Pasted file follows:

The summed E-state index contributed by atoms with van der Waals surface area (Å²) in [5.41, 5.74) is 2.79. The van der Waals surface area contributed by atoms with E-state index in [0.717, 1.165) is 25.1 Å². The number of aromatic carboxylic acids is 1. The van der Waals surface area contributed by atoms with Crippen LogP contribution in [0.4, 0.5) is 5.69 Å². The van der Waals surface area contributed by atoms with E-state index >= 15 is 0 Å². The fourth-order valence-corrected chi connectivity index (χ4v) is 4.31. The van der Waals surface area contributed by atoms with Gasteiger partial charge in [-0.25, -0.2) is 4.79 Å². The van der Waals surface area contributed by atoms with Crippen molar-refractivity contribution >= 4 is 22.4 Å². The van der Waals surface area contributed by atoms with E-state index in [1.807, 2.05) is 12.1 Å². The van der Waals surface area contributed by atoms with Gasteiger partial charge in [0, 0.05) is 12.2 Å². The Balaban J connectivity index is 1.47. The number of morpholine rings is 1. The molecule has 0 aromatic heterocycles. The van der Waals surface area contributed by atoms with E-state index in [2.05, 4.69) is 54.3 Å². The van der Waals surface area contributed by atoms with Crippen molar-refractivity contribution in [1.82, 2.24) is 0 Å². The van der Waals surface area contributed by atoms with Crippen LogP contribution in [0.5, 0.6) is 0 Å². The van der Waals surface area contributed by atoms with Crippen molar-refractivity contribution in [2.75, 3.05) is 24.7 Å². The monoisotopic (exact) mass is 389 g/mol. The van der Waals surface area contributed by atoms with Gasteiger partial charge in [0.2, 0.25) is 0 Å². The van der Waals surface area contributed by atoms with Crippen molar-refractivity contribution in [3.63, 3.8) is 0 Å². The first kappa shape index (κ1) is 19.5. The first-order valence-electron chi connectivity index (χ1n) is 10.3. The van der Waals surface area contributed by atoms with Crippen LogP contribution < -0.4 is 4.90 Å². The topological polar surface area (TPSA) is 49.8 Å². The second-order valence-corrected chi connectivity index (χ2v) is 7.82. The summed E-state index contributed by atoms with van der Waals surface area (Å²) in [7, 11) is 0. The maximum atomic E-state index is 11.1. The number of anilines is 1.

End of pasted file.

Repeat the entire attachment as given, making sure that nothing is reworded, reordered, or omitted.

The summed E-state index contributed by atoms with van der Waals surface area (Å²) in [5.41, 5.74) is 2.79. The van der Waals surface area contributed by atoms with E-state index in [0.717, 1.165) is 25.1 Å². The number of aromatic carboxylic acids is 1. The van der Waals surface area contributed by atoms with Crippen LogP contribution in [0.4, 0.5) is 5.69 Å². The van der Waals surface area contributed by atoms with E-state index >= 15 is 0 Å². The fourth-order valence-corrected chi connectivity index (χ4v) is 4.31. The van der Waals surface area contributed by atoms with Gasteiger partial charge in [-0.25, -0.2) is 4.79 Å². The van der Waals surface area contributed by atoms with Crippen molar-refractivity contribution >= 4 is 22.4 Å². The van der Waals surface area contributed by atoms with E-state index in [1.807, 2.05) is 12.1 Å². The van der Waals surface area contributed by atoms with Gasteiger partial charge in [0, 0.05) is 12.2 Å². The Balaban J connectivity index is 1.47. The number of morpholine rings is 1. The molecule has 0 aromatic heterocycles. The van der Waals surface area contributed by atoms with E-state index in [2.05, 4.69) is 54.3 Å². The van der Waals surface area contributed by atoms with Crippen molar-refractivity contribution in [1.82, 2.24) is 0 Å². The van der Waals surface area contributed by atoms with Crippen LogP contribution in [0.5, 0.6) is 0 Å². The van der Waals surface area contributed by atoms with Crippen molar-refractivity contribution in [2.75, 3.05) is 24.7 Å². The monoisotopic (exact) mass is 389 g/mol. The van der Waals surface area contributed by atoms with Gasteiger partial charge in [0.2, 0.25) is 0 Å². The van der Waals surface area contributed by atoms with Crippen molar-refractivity contribution in [3.63, 3.8) is 0 Å². The first kappa shape index (κ1) is 19.5. The first-order valence-electron chi connectivity index (χ1n) is 10.3. The van der Waals surface area contributed by atoms with Crippen LogP contribution < -0.4 is 4.90 Å². The topological polar surface area (TPSA) is 49.8 Å². The second-order valence-corrected chi connectivity index (χ2v) is 7.82. The summed E-state index contributed by atoms with van der Waals surface area (Å²) in [7, 11) is 0. The maximum atomic E-state index is 11.1. The number of anilines is 1.